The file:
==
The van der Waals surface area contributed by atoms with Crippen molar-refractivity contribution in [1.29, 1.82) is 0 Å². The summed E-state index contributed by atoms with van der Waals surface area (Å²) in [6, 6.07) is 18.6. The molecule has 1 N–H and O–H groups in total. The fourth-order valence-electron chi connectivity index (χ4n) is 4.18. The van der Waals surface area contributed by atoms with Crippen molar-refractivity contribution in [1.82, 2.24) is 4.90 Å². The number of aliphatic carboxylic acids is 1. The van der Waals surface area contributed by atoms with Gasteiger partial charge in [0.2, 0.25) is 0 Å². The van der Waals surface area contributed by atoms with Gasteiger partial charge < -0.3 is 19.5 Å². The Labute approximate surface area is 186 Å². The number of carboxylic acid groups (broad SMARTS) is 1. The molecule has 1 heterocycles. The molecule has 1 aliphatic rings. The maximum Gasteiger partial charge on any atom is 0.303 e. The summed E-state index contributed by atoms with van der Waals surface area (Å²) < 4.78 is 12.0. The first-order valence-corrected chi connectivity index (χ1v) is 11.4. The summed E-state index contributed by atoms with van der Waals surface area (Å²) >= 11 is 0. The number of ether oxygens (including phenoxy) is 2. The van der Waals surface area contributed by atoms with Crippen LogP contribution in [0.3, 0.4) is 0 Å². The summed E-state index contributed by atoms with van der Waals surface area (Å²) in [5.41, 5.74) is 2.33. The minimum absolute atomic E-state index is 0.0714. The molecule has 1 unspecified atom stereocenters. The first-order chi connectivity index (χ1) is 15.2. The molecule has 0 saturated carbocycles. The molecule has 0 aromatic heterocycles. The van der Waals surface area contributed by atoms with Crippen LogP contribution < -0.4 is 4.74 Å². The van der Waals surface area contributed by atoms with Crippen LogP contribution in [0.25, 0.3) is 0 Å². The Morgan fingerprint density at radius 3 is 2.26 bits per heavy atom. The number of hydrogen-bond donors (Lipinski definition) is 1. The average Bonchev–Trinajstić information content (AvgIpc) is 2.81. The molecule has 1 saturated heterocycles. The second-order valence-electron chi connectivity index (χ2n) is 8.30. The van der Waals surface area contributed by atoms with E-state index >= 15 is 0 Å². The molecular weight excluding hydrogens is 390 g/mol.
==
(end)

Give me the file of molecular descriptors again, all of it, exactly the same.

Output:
The van der Waals surface area contributed by atoms with Crippen molar-refractivity contribution in [1.29, 1.82) is 0 Å². The summed E-state index contributed by atoms with van der Waals surface area (Å²) in [6, 6.07) is 18.6. The molecule has 1 N–H and O–H groups in total. The fourth-order valence-electron chi connectivity index (χ4n) is 4.18. The van der Waals surface area contributed by atoms with Crippen molar-refractivity contribution in [1.82, 2.24) is 4.90 Å². The number of aliphatic carboxylic acids is 1. The van der Waals surface area contributed by atoms with Gasteiger partial charge in [0.2, 0.25) is 0 Å². The van der Waals surface area contributed by atoms with Gasteiger partial charge < -0.3 is 19.5 Å². The Labute approximate surface area is 186 Å². The number of carboxylic acid groups (broad SMARTS) is 1. The molecule has 1 heterocycles. The molecule has 1 aliphatic rings. The maximum Gasteiger partial charge on any atom is 0.303 e. The summed E-state index contributed by atoms with van der Waals surface area (Å²) < 4.78 is 12.0. The first-order valence-corrected chi connectivity index (χ1v) is 11.4. The summed E-state index contributed by atoms with van der Waals surface area (Å²) >= 11 is 0. The number of ether oxygens (including phenoxy) is 2. The van der Waals surface area contributed by atoms with Crippen LogP contribution in [0.3, 0.4) is 0 Å². The summed E-state index contributed by atoms with van der Waals surface area (Å²) in [5.41, 5.74) is 2.33. The minimum absolute atomic E-state index is 0.0714. The molecule has 1 unspecified atom stereocenters. The first-order chi connectivity index (χ1) is 15.2. The molecule has 0 saturated carbocycles. The molecule has 0 aromatic heterocycles. The van der Waals surface area contributed by atoms with Crippen LogP contribution < -0.4 is 4.74 Å². The van der Waals surface area contributed by atoms with Crippen LogP contribution in [0.25, 0.3) is 0 Å². The Morgan fingerprint density at radius 3 is 2.26 bits per heavy atom. The number of hydrogen-bond donors (Lipinski definition) is 1. The average Bonchev–Trinajstić information content (AvgIpc) is 2.81. The molecule has 1 saturated heterocycles. The second-order valence-electron chi connectivity index (χ2n) is 8.30. The van der Waals surface area contributed by atoms with E-state index >= 15 is 0 Å². The molecular weight excluding hydrogens is 390 g/mol.